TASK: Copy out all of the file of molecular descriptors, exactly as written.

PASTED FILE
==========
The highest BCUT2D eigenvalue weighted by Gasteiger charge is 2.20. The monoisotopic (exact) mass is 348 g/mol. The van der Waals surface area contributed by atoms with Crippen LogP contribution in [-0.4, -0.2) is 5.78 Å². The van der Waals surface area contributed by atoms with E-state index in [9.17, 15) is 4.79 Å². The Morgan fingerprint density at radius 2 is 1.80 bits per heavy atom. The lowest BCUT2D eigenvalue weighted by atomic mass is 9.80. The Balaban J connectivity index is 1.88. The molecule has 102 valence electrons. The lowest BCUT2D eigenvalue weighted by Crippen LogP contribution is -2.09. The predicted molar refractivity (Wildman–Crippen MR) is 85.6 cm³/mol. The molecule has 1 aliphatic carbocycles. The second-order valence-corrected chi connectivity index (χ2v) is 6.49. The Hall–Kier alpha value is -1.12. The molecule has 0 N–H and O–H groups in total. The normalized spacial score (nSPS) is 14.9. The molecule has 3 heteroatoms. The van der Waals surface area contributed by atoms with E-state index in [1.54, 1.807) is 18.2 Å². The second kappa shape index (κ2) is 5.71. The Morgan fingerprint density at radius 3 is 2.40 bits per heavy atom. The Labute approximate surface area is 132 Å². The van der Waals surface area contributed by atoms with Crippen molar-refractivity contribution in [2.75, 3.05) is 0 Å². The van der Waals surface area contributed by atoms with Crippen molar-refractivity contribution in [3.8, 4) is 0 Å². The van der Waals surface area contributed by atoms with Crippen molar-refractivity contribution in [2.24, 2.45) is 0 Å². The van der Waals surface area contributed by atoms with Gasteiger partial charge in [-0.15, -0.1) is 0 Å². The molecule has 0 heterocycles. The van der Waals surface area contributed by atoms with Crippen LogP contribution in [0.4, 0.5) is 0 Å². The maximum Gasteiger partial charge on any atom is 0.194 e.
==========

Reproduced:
The highest BCUT2D eigenvalue weighted by Gasteiger charge is 2.20. The monoisotopic (exact) mass is 348 g/mol. The van der Waals surface area contributed by atoms with Crippen LogP contribution in [-0.4, -0.2) is 5.78 Å². The van der Waals surface area contributed by atoms with E-state index in [9.17, 15) is 4.79 Å². The Morgan fingerprint density at radius 2 is 1.80 bits per heavy atom. The lowest BCUT2D eigenvalue weighted by atomic mass is 9.80. The Balaban J connectivity index is 1.88. The molecule has 102 valence electrons. The lowest BCUT2D eigenvalue weighted by Crippen LogP contribution is -2.09. The predicted molar refractivity (Wildman–Crippen MR) is 85.6 cm³/mol. The molecule has 1 aliphatic carbocycles. The second-order valence-corrected chi connectivity index (χ2v) is 6.49. The Hall–Kier alpha value is -1.12. The molecule has 0 N–H and O–H groups in total. The normalized spacial score (nSPS) is 14.9. The molecule has 3 heteroatoms. The van der Waals surface area contributed by atoms with E-state index in [1.54, 1.807) is 18.2 Å². The second kappa shape index (κ2) is 5.71. The Morgan fingerprint density at radius 3 is 2.40 bits per heavy atom. The Labute approximate surface area is 132 Å². The van der Waals surface area contributed by atoms with Crippen molar-refractivity contribution in [2.75, 3.05) is 0 Å². The van der Waals surface area contributed by atoms with Crippen molar-refractivity contribution in [3.8, 4) is 0 Å². The van der Waals surface area contributed by atoms with Crippen molar-refractivity contribution in [2.24, 2.45) is 0 Å². The van der Waals surface area contributed by atoms with Gasteiger partial charge in [-0.15, -0.1) is 0 Å². The molecule has 0 heterocycles. The van der Waals surface area contributed by atoms with Crippen LogP contribution in [0.4, 0.5) is 0 Å². The maximum Gasteiger partial charge on any atom is 0.194 e.